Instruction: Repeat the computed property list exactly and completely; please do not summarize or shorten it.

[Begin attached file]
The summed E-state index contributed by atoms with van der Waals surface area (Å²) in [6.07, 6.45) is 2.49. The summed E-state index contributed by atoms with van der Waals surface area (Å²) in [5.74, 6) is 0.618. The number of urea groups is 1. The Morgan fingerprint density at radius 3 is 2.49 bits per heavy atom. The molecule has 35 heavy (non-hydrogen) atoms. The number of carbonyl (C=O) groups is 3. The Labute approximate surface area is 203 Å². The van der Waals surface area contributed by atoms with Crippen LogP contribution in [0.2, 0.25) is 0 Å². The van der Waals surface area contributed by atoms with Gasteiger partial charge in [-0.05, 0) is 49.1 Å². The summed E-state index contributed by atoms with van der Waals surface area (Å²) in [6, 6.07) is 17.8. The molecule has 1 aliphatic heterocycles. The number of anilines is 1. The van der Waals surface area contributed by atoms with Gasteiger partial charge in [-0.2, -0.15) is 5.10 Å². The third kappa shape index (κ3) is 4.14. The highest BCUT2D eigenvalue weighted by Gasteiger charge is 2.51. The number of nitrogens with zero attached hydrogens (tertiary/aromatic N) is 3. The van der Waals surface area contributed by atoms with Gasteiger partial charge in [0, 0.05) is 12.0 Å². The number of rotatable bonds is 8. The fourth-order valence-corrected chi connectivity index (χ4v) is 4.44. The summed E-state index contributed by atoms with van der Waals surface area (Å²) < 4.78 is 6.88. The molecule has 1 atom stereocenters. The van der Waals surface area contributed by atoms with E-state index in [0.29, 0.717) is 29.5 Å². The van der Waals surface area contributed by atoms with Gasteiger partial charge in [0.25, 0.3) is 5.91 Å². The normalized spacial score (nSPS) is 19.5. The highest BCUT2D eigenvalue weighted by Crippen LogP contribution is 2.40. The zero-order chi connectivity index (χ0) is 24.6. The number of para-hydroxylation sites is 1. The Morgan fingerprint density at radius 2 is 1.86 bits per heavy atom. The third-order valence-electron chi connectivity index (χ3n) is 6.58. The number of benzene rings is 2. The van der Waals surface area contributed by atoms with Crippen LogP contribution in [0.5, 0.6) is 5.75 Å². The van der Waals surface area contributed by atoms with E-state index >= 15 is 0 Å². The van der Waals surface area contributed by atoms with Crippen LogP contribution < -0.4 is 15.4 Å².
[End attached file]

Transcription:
The summed E-state index contributed by atoms with van der Waals surface area (Å²) in [6.07, 6.45) is 2.49. The summed E-state index contributed by atoms with van der Waals surface area (Å²) in [5.74, 6) is 0.618. The number of urea groups is 1. The Morgan fingerprint density at radius 3 is 2.49 bits per heavy atom. The molecule has 35 heavy (non-hydrogen) atoms. The number of carbonyl (C=O) groups is 3. The Labute approximate surface area is 203 Å². The van der Waals surface area contributed by atoms with Crippen LogP contribution in [0.2, 0.25) is 0 Å². The van der Waals surface area contributed by atoms with Gasteiger partial charge in [-0.05, 0) is 49.1 Å². The summed E-state index contributed by atoms with van der Waals surface area (Å²) in [6, 6.07) is 17.8. The molecule has 1 aliphatic heterocycles. The number of anilines is 1. The van der Waals surface area contributed by atoms with Gasteiger partial charge in [-0.2, -0.15) is 5.10 Å². The third kappa shape index (κ3) is 4.14. The highest BCUT2D eigenvalue weighted by Gasteiger charge is 2.51. The number of nitrogens with zero attached hydrogens (tertiary/aromatic N) is 3. The van der Waals surface area contributed by atoms with Gasteiger partial charge in [0, 0.05) is 12.0 Å². The number of rotatable bonds is 8. The fourth-order valence-corrected chi connectivity index (χ4v) is 4.44. The summed E-state index contributed by atoms with van der Waals surface area (Å²) < 4.78 is 6.88. The molecule has 1 atom stereocenters. The van der Waals surface area contributed by atoms with E-state index in [0.29, 0.717) is 29.5 Å². The van der Waals surface area contributed by atoms with Gasteiger partial charge in [0.25, 0.3) is 5.91 Å². The normalized spacial score (nSPS) is 19.5. The highest BCUT2D eigenvalue weighted by Crippen LogP contribution is 2.40. The zero-order chi connectivity index (χ0) is 24.6. The number of para-hydroxylation sites is 1. The Morgan fingerprint density at radius 2 is 1.86 bits per heavy atom. The third-order valence-electron chi connectivity index (χ3n) is 6.58. The number of benzene rings is 2. The van der Waals surface area contributed by atoms with Crippen LogP contribution in [0.5, 0.6) is 5.75 Å². The van der Waals surface area contributed by atoms with E-state index >= 15 is 0 Å². The van der Waals surface area contributed by atoms with Crippen LogP contribution < -0.4 is 15.4 Å².